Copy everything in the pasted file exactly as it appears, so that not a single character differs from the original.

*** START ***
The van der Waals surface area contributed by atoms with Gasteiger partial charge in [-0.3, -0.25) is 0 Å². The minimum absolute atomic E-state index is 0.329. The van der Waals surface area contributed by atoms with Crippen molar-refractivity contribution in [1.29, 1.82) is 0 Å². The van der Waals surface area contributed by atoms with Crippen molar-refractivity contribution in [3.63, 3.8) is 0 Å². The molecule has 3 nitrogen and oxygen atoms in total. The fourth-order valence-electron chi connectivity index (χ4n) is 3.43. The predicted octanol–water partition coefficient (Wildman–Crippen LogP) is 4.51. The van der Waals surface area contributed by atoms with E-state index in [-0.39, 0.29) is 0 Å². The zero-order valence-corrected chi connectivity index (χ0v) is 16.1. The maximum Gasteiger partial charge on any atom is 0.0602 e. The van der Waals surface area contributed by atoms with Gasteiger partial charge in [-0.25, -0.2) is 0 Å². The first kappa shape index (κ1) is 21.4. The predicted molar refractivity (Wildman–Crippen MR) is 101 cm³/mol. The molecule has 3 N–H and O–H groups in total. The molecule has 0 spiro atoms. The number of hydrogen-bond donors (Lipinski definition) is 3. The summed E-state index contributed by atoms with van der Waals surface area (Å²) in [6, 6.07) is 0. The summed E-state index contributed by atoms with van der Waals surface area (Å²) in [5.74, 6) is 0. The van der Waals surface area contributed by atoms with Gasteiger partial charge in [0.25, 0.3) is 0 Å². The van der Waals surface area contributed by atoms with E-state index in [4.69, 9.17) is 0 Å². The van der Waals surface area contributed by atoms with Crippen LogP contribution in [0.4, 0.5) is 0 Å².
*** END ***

The van der Waals surface area contributed by atoms with Gasteiger partial charge in [-0.3, -0.25) is 0 Å². The minimum absolute atomic E-state index is 0.329. The van der Waals surface area contributed by atoms with Crippen molar-refractivity contribution in [1.29, 1.82) is 0 Å². The van der Waals surface area contributed by atoms with Crippen molar-refractivity contribution in [3.63, 3.8) is 0 Å². The molecule has 3 nitrogen and oxygen atoms in total. The fourth-order valence-electron chi connectivity index (χ4n) is 3.43. The predicted octanol–water partition coefficient (Wildman–Crippen LogP) is 4.51. The van der Waals surface area contributed by atoms with E-state index in [-0.39, 0.29) is 0 Å². The zero-order valence-corrected chi connectivity index (χ0v) is 16.1. The maximum Gasteiger partial charge on any atom is 0.0602 e. The van der Waals surface area contributed by atoms with Gasteiger partial charge in [-0.25, -0.2) is 0 Å². The first kappa shape index (κ1) is 21.4. The predicted molar refractivity (Wildman–Crippen MR) is 101 cm³/mol. The molecule has 3 N–H and O–H groups in total. The molecule has 0 spiro atoms. The number of hydrogen-bond donors (Lipinski definition) is 3. The summed E-state index contributed by atoms with van der Waals surface area (Å²) in [6, 6.07) is 0. The summed E-state index contributed by atoms with van der Waals surface area (Å²) in [5.74, 6) is 0. The van der Waals surface area contributed by atoms with Gasteiger partial charge in [0.25, 0.3) is 0 Å². The van der Waals surface area contributed by atoms with E-state index in [4.69, 9.17) is 0 Å². The van der Waals surface area contributed by atoms with Crippen LogP contribution in [0.4, 0.5) is 0 Å².